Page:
Did your son or daughter hold their breath, perching on the edge of their seat, the first time they saw a Sith Lord stalk onto the silver screen, while that ominous music boomed throughout the auditorium? That music is John Williams’ Star Wars Imperial March, and it’s only one of the galactic-themed pieces that will be performed by the Portland Symphony Orchestra at their second Discovery Concert: Outer Space Symphony, at Merrill Auditorium on Sunday the 29th at 2:30 p.m.


The concert is meant for kids ages 5 to 12. Tickets, required for all audience members, are $10.00 at . In addition to the Star Wars Suite, the PSO (conducted by Andrew Crust) will play Williams’ “E.T. Adventures on Earth,” the 'Star Trek' theme, and familiar space-oriented pieces by composers Ferde Grofé and Gustav Holst. Youngsters will ‘go where no one has gone before,’ on an engaging and educational tour of the cosmos with stops around our solar system, the Milky Way galaxy, and beyond.


The PSO invites kids and caregivers to arrive an hour or so early for family fun before the concert. There will be an ‘Instrument Petting Zoo’ where young concertgoers can familiarize themselves with everything from French horns to timpanis, a game called ‘Podium Hero,’ and a slew of other fun things to do before everybody finds their seats.


Hey, we didn’t get our flying cars, and our kids probably won’t get their warp-speed spaceships, but we know they spend time thinking about what’s out there beyond our atmosphere, and the Outer Space Symphony is a good place to enrich their imaginations and sense of connectedness with the universe. And, in all likelihood, you yourself will be battling Darth Vader with a lightsaber in your imagination, just like you did years ago. Can’t go wrong.


For a supplemental ‘Online Insights’ video about the concert:

  • Published in Kids

Who's the Best Kisser?

Everyone has had the kind of day that feels like a Monday after a three-day weekend, though the calendar says it’s a run-of-the-mill weekday. The boss was all over you. You spilled coffee on your shirt, right before a Skype call with a new client. That clicking you’ve been hearing in third gear turned into a solid clunk-clunk-clunk, and you barely made it into the driveway. Then, your grocery bag ripped open, right in the doorway. As you fumble with your keys, you ask yourself if it could get any worse.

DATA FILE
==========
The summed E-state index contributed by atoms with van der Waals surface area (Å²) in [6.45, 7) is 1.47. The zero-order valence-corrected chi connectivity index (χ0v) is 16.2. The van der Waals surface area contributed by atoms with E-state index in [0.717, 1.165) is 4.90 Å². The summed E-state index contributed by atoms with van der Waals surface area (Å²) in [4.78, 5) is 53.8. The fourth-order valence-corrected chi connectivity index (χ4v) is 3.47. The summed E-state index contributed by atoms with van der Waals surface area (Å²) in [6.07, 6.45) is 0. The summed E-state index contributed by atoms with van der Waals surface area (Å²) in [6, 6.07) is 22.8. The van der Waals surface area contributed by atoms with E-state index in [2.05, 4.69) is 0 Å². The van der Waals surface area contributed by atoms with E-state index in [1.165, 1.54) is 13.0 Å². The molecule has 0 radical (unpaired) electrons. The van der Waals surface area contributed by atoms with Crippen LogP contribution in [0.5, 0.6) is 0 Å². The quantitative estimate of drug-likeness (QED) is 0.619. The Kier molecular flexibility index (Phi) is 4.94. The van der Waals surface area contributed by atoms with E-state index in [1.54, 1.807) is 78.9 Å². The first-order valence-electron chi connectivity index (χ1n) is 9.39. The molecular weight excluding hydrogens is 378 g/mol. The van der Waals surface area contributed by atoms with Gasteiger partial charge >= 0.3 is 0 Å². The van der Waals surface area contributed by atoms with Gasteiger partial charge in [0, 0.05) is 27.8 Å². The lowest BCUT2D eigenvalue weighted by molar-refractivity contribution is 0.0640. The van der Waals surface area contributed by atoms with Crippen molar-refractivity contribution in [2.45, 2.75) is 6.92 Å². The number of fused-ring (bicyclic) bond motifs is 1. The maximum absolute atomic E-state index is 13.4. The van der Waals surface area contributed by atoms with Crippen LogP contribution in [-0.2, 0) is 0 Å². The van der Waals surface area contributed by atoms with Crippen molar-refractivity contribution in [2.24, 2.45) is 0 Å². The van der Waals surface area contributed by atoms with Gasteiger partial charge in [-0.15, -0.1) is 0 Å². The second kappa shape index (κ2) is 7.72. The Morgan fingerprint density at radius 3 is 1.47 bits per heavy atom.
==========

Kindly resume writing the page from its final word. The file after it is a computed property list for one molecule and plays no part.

Well, as any dog owner could tell you, that’s about the time your furry best bud comes running from the other room, tail wagging with unbridled joy to see you, and makes you forget The Day To End All Days, with one simple formula: Doggie kisses. The only instant cure for a horrible mood.


To celebrate the power of those sloppy salves for sadness, and to get ready for Valentine’s Day, The Dog Wash, Etc. (1037 Forest Ave) is holding a Doggie Kissing Booth on Saturday the 4th, from 10:00 a.m. to 2:00 p.m. The event will feature donation-based photos by photographer Dana Berenson, exciting dog-themed raffles and giveaways, and the lively company of canines and canine lovers alike. The company Open Farm, makers of the world’s first and only Certified Humane dog food, will hold a demo and give away food and treats. All money raised will benefit Almost Home (where the shop owner got his dog Jeb), Buddy Up (started by the good folks at Happy Tails and where another coworker got her dog) and Maine Lab Rescue.


Last year’s Kissing Booth happened to be on the coldest day of 2016, but the turnout was still great and lots of money was raised for the ARLGP. This year, says Emma of Dog Wash Etc., “We're encouraging anyone to show up, whether or not they bring or even have a dog. Last year we had as many couples and families puckering up in the booth as we did pups. Plus we've always got handsome shop dog Jeb [pictured] for anyone who needs some puppy lovin'.”


You know you want your face licked. Head out there with your pup.


FMI: or 207-797-7082.

  • Published in Pets

You Thought You'd Never Ride Again...